And here’s the twist: the psychological state of “having a question” or “wondering about something” is not univocal. Only rarely is “wondering about something” in this meta-discursive sense something that is even in principle answerable by simply “finding out more truths” in the purely descriptive sense that science does. That is why there is a venerable tradition, from Socrates through Wittgenstein, of Philosophy as a therapeutic enterprise. Not therapeutic in the sense of “making you less sad”, but therapeutic in the sense of ameliorating that psychological state of asking questions in cases where the questions themselves are meaningless. But there’s no way to tell ahead of time whether any given philosophical question belongs to one category or the other, without actually doing philosophy.

    “Philosophy hasn’t made any progress?—If someone scratches where it
    itches, do we have to see progress? Is it not genuine scratching
    otherwise, or genuine itching?” — Ludwig W

  • http://skepticsplay.blogspot.com/ trivialknot

    The cheap rebuttal: if philosophy is an art, then I can happily ignore it, and instead stick to Beethoven.

  • staircaseghost

    Oh well…

  • staircaseghost

    We can certainly ask whether the dog is a labrador or poodle without making a value judgement about which breed of dogs is better.

    Sure, we can. But the actual immediate context here is Hallq’s series of posts decrying the “problems” of philosophy. Clearly, he thinks philosophy’s failure to deliver scientific truths is a “problem”, rather than, say, evidence that philosophy is not a science.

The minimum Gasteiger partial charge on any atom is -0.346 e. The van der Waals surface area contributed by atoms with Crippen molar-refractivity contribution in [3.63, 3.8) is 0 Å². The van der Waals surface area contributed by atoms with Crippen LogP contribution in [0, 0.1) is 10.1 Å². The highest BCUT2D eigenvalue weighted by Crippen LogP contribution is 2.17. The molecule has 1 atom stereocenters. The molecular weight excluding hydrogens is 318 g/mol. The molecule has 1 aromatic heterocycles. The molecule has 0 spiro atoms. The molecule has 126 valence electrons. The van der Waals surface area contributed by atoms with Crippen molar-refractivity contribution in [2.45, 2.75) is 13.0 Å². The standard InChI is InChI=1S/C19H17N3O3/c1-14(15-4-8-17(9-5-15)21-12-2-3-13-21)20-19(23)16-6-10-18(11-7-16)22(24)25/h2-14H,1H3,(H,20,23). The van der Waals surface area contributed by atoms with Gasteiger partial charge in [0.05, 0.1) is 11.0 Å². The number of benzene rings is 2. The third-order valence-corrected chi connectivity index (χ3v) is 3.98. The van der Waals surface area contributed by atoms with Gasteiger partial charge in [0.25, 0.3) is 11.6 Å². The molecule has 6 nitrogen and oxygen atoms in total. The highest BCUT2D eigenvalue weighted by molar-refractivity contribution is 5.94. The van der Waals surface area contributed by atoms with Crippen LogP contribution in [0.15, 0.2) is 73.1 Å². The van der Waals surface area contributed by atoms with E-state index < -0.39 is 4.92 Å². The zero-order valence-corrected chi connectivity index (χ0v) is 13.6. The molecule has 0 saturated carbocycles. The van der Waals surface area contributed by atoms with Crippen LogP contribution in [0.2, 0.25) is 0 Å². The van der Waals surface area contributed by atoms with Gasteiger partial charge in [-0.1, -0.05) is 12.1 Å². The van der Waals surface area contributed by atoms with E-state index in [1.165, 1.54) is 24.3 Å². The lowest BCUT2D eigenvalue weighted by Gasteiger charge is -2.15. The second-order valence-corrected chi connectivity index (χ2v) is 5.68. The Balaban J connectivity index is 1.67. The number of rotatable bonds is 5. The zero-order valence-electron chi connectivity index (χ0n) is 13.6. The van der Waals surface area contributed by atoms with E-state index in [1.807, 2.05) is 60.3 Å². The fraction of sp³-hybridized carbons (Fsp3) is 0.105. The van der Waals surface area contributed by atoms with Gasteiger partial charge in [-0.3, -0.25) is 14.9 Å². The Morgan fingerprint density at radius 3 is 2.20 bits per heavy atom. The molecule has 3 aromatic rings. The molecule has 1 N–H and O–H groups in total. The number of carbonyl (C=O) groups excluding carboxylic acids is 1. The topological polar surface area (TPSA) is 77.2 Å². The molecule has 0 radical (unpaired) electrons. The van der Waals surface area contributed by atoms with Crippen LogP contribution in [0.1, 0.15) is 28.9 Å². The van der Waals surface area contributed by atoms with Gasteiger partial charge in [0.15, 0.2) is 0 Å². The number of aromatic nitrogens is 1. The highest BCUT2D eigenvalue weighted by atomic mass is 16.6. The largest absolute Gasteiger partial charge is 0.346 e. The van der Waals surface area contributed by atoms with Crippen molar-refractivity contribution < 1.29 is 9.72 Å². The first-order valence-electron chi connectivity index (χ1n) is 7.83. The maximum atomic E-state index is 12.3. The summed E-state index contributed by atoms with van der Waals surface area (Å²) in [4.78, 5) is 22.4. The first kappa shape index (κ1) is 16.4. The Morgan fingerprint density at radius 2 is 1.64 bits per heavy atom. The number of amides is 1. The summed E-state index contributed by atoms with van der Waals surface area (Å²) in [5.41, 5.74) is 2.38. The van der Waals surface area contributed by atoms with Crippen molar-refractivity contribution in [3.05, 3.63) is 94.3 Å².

I understand how general social attitudes and valuation of science vs. arts might put you on the defensive.

    I am only “defensive” when philosophy, which I happen to enjoy, is mischaracterized, and then aspersions cast on it on the basis of this mischaracterization.

    in your opinion, philosophy more like art or a science?

    Did you not read my extended reply?

    • eric

      I did, but its vague. Saying it therapeutically lets us address or answer questions does not tell me whether you think the way it addresses them says something about the content of the real world or just relieves some psychological bad feeling.

      So it scratches an itch. To extend the analogy: in your opinion, does philosophical scratching relieve the itch because it removes a parasite (or resolves some other physical source of the itch), or does it work via relief through distraction and satisfying our desire to do something, anything, in the face of discomfort?